WASHINGTON (AFP/APP): The key US government jobs report Friday is expected to show American businesses added hundreds of thousands of jobs last month as vaccines helped the economy return to normal — but with Covid-19 still keeping some people away from the workplace, strong rehiring is no sure thing.
Economists expect the Labor Department data will show the world’s largest economy added 720,000 jobs and the unemployment rate ticked down to 5.9 percent in May, a consensus supported by positive data released this week.
Payroll services firm ADP boosted the upbeat sentiment when it said private employers added a huge 978,000 jobs last month, while the Institute for Supply Management reported its index gauging the health of the service sector, a key employer, hit an all-time high in May.
In addition, weekly data from the Labor Department showed new unemployment aid applications dropped below 400,000 last week for the first time since the pandemic sent them soaring into the millions in March 2020.
“It is all coming together, as the pandemic fades and businesses reopen, and workers are starting to see the benefits,” economist Joel Naroff said.
However, continued fears of the virus, the availability of generous government unemployment benefits in some states and workers’ continued difficulties accessing childcare, public transportation and education have created labor shortages.
Ian Shepherdson of Pantheon Macroeconomics predicted jobs gains of only 550,000, saying the hesitation of some people to rejoin the labor force undermines both ADP’s model and the usual trends associated with falling jobless claims.
“Payrolls tend to rise more quickly when claims are falling fast, but the relationship between firing and hirings is weaker now because of the large number of people choosing not to participate in the labor force,” he said in an analysis.
Outside the labor market, there is little doubt that the world’s largest economy is climbing out of the hole the pandemic pushed it into last year, aided by a nationwide Covid-19 vaccination campaign.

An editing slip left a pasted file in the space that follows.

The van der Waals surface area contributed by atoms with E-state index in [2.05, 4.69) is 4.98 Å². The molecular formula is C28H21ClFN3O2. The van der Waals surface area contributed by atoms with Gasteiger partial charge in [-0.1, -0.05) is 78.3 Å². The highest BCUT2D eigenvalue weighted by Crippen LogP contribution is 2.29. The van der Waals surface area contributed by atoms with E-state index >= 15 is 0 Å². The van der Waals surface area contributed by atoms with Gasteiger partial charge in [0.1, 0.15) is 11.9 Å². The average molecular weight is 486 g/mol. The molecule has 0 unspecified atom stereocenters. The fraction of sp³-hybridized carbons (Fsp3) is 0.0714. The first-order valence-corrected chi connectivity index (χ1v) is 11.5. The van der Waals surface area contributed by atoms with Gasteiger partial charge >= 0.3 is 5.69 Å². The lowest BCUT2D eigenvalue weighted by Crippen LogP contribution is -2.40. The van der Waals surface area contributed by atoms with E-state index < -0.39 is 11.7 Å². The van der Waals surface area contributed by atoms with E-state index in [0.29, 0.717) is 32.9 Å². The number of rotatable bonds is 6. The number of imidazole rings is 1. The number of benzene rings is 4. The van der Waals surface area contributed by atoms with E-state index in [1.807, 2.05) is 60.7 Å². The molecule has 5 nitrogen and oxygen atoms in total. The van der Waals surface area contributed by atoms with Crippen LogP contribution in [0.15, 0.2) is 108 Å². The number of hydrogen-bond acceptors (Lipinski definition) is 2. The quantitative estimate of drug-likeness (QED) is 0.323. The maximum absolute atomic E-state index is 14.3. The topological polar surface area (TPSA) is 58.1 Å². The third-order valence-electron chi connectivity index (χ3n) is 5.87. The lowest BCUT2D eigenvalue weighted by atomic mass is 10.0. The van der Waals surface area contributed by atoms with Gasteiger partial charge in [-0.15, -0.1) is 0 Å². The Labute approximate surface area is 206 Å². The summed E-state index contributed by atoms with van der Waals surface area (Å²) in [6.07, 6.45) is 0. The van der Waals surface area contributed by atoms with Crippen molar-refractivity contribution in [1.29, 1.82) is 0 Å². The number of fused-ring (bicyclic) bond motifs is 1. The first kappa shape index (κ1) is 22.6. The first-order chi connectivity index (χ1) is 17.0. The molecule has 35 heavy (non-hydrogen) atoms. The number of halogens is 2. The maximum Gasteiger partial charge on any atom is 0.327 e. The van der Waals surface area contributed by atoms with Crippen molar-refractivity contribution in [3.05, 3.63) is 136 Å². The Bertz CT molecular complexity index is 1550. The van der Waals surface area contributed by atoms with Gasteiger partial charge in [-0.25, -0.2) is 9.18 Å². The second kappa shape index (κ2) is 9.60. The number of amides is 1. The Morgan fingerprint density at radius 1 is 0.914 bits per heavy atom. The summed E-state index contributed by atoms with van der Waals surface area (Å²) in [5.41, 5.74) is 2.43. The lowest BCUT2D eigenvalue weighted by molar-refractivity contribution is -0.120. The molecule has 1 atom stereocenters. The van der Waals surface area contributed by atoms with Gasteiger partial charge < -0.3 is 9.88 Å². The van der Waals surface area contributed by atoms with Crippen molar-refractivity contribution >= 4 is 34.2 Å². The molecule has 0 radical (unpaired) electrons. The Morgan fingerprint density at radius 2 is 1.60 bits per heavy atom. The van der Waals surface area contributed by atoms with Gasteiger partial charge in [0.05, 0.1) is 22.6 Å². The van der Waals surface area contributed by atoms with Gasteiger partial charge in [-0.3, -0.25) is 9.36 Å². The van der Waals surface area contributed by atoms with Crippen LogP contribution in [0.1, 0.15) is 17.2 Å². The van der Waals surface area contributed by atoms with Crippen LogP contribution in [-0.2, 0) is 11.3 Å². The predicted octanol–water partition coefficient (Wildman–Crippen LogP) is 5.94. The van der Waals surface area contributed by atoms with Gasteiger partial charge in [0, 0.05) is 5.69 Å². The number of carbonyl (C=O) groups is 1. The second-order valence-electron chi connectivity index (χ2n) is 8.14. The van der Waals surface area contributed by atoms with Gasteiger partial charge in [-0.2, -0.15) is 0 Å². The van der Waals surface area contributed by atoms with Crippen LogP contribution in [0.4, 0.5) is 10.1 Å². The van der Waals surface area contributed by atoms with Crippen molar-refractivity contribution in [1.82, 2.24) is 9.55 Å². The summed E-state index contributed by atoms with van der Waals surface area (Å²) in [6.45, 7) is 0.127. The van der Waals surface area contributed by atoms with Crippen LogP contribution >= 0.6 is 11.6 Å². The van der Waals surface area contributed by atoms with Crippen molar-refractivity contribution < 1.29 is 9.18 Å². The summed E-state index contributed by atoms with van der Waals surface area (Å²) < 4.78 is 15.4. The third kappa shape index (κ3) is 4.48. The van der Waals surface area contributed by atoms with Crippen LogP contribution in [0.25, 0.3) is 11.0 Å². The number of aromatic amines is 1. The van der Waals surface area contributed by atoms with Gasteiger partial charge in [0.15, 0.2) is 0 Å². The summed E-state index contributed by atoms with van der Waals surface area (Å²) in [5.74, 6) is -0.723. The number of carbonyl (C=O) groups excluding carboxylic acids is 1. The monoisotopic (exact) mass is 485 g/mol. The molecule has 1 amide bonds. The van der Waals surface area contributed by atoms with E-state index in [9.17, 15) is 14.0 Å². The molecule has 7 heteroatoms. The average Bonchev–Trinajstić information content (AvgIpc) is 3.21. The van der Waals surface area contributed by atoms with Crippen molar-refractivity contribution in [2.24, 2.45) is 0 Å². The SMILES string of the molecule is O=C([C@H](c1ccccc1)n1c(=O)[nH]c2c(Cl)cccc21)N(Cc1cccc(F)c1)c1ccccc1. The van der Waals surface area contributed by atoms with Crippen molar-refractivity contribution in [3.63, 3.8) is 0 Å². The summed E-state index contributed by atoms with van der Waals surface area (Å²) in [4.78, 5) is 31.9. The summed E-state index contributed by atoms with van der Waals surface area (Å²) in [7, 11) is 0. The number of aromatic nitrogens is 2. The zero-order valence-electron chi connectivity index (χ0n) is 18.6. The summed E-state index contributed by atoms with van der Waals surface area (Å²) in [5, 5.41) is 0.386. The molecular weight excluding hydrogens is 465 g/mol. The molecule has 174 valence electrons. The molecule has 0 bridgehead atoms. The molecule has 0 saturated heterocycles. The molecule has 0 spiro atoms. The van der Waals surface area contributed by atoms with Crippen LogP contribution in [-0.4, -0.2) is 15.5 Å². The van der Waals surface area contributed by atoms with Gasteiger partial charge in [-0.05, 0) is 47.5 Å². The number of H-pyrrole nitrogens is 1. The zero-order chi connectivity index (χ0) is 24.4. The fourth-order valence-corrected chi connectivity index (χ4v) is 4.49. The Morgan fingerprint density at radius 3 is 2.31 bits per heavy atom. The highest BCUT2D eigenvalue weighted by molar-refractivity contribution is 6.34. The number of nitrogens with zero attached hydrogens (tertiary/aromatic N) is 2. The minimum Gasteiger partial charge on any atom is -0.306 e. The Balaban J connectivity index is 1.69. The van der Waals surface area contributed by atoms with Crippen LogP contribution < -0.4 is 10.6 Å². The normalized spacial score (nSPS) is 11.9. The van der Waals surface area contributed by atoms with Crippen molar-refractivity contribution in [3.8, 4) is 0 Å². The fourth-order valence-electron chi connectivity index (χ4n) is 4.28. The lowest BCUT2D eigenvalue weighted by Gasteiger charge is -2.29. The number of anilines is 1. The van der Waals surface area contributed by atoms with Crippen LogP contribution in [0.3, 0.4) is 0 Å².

The economy expanded 6.4 percent annualized in the first quarter of this year, one of its fastest paces ever, and US growth is expected to be among the world’s strongest this year.
However, the process of bringing business and trade back online after months of restrictions meant to stop the virus has proven complicated.
Prices have started rising, a consequence of both shortages caused by global supply chain issues and pent up consumer demand, especially in sectors they shunned when the virus was rife.
The April unemployment report was unexpectedly weak with only 266,000 jobs added and the unemployment rate ticking down slightly to 6.1 percent.
“That led to all sorts of handwringing about the expansion weakening. Tomorrow, those fears should be excised by not just a robust increase in total employment, but also a solid gain in wages and a major drop in the unemployment rate,” Naroff said.
While he gave no forecast for the May report, he predicted it could be exceeded in future months as more states allow businesses to fully reopen.
Shepherdson said the jobs gains are unlikely to shake the Federal Reserve from the easy money policies meant to fuel the recovery, or cause an increase in borrowing costs.
“May payroll growth probably was not strong enough to scare the Treasury market, or to suggest to the Fed that labor shortages are easing appreciably,” he said.